Oh, to be in a rom-com. You’ll bump into a grumpy but loveable Hugh Grant-lookalike while running an errand, only to later discover that he’s your company’s newest competitor, and get thrown into a whirlwind romance while answering the age-old question — career or love?
Netflix’s new show Emily in Paris follows the titular character as she gets her dream job in the City of Love. Throughout the 10-episode season, she reexamines her “American” views after clashing with the new culture both at work and in her love life.
While most reviews agree that the show is a guilty pleasure at best, at least it asks some interesting questions in its portrayal of the workplace.
Now, Emily in Paris is far from the first romantic comedy to mix career and love. After all, rom-coms are meant to show an idealized version of life. In a work-obsessed society, that includes the perfect job.
This show gives a decidedly millennial perspective on the concept of “the perfect job”.
Emily works in social media and is growing an audience as an influencer. From the first episode, it is clear that she is very invested in her work. It’s the reason she moves to a foreign country, after all, and she even explicitly says that working makes her happy, much to the bafflement of an older coworker.
Her attitudes about work are a clear portrayal of two perceived trends among millennial workers: a concept of work-life balance that is more akin to integration, and a prioritization of passion.
Work-life integration refers to younger generations’ preference for working outside of traditional offices and their hours, helped by technology. This flexibility theoretically allows people to fit work around their lives and not the other way around.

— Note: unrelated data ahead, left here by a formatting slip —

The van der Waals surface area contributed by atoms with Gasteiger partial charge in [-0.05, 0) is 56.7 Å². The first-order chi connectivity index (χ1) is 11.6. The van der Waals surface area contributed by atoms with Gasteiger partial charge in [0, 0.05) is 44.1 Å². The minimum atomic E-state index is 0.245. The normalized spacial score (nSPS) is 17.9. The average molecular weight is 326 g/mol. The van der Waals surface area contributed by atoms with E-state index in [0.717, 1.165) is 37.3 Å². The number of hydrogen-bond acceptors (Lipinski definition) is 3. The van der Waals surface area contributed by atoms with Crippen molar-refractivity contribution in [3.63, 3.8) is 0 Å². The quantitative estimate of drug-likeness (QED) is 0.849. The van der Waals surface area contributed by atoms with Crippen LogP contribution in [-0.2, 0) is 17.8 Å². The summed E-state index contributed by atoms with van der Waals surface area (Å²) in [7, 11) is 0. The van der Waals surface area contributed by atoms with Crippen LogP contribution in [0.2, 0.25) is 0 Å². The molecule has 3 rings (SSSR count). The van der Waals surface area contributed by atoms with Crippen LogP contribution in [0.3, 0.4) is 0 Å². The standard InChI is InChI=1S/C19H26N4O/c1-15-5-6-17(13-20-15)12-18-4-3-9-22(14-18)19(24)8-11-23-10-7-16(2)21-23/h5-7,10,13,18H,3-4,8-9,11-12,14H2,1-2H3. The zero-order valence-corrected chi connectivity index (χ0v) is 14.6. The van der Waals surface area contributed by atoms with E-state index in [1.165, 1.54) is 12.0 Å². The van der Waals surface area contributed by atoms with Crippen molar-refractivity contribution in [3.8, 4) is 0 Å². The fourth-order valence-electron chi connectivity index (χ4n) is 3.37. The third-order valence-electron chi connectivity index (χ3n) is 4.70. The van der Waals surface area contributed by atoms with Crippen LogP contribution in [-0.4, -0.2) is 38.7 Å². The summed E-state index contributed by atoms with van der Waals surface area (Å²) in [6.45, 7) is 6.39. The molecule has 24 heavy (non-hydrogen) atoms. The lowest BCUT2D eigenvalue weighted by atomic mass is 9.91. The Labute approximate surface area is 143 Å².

The trend towards prioritizing passion is just what it sounds like. As the famous saying goes — do what you love and you’ll never work a day in your life.
Emily’s passion for her job and ability to do it anytime does come with advantages. She is constantly getting inspiration for marketing campaigns from her outings, relationships and adventures, which creates a sort of synergy between her life and work.
However, her personal stake makes it hurt all the more when things don’t go according to plan, and she puts in a lot of extra time to make things work — as her whole relationship with Pierre in episode six goes to show.
She also finds herself always on the clock, working at should-be social events, and seems unable to log off even when she isn’t. After she gets a video of her best friend singing in episode eight, the culmination of a background storyline from her personal life, the first thing Emily does is show it to a client as a marketing pitch.
Emily does what she loves and has the technology to do it all the time, so she might end up working every day in her life.
Despite how Emily’s job is an ever-present worry for her throughout the season, the show fails to meaningfully deliver on its critique of young American’s views on work. By the end, Emily does not seem to have moved past her episode-one assertion that she loves working.
Who knows? If the show gets renewed, the blurry lines between her work and personal life might still catch up to her. She did just hook up with the longtime boyfriend of her friend-turned-client.
Even if not, it’s still interesting to see the rom-com genre exploring new work trends as they portray younger generations. For a better look at this, watch the 2018 Netflix original Set It Up, which is largely a story about millennials dealing with toxic workplace dynamics — it’s difficult to have love when you don’t have a life.
What does “the perfect job” mean to modern audiences? We’ll let the better shows and movies of tomorrow answer that. In the end, Emily in Paris never promised any depth or complexity, just pretty clothes and Parisian backgrounds.
Ana Cristina Camacho | Copy Editor
Graphic: Anh Phan | Design Editor